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  • Plasma or Air Carbon Arc Gouging

    I have recently acquired a number of implements (loader buckets, pallet forks, etc.) that I want to convert for use with the Bob Cat Quick Attach system. I need to remove heavily welded ears and brackets to do this and I want to remove them as quickly and cleanly as possible so as to minimize grinding cleanup and damage to the implement. I believe that some form of gouging is the best way to undo all these welds. I have never gouged before but can add that capability in two ways with the equipment that I have and I am wondering which is the best way to go.

    One option I have is to get a gouging tip for my Thermal Dynamics XL 100 plasma cutter. Another way is to get a carbon arc torch for use with my Miller Trailblazer 302g engine driven welder. The XL 100 can plasma gouge with 80 amps at 112 volts DC. The Trailblazer is rated to use only up to 3/16" carbon rods with a carbon arc torch and this size rod can only take up to 250 amps.

    I realize that there are pros and cons to both systems and it doesn't cost much for me to add both capabilities so I am going to get both anyway. But as I start experimenting, what approach will likely blow the most metal away the fastest and the cleanest?

    I am guessing that the physics involved in a plasma gouge makes 80 amps in that mode perhaps more powerful than 250 amps in a carbon arc process. And there may be other factors to consider as well such as the ability to manipulate a carbon rod into tighter spaces than the head of a plasma torch. So I will probably end up using both ways, but given ideal conditions for each process, which is likely to be the most powerful for me?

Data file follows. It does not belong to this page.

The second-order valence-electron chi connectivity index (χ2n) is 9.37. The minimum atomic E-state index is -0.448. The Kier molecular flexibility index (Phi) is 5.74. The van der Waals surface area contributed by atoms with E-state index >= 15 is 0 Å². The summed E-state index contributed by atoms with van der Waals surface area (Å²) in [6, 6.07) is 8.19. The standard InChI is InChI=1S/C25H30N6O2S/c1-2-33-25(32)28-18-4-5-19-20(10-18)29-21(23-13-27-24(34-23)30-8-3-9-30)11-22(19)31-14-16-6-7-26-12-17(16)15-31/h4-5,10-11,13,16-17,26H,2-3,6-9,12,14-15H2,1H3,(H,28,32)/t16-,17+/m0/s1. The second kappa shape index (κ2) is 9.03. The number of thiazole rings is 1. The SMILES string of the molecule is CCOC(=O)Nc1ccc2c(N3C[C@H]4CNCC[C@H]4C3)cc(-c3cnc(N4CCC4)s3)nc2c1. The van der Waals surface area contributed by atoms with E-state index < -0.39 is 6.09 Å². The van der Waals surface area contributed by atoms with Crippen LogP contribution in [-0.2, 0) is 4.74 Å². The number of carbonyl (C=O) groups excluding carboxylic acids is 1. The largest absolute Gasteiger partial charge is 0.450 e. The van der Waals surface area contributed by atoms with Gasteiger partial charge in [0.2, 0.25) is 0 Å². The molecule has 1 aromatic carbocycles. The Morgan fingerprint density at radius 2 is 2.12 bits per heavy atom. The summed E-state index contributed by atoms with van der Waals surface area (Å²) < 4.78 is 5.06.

Bill Smith

  • #2
    Welcome Bill!

    This is where you'll find HAWK and the other guys I was telling you about at AWS who can really tell you what the Trailblazer can do with carbon arc gouging. I just recently got my CAC torch, so I'm still in the learning phase, too.

    Comment


    • #3
      You should be able to gouge real easy with 1/4" carbons, and acceptable with 5/16.
      I have NEVER tried to gouge with plasma, but I have run hundreds of hours on a Airarc, and it is a very good process, period.
      Also, don't overlook a scarfing tip for your OA torch.
      Jeff
      Jeff

      Comment


      • #4
        i have done both processes and i like the carbon arc gouging the best in a situation like this. it is much easier to gouge out exactly just the weld with the carbon arc, the plasma works too but is much harder to tell the diffrence between what you want to keep and what you want to go, plus with using the plasma i find it difficult to controll the depth of cut but with the carbon arc it's a breese. the fact of the matter is i could live without my plasma all together but for working on heavy weldments you prety much have to be equiped with the carbon arc! did i say i could live without my plasma.....mabey i lied! try them both out! make sure you cover up though!!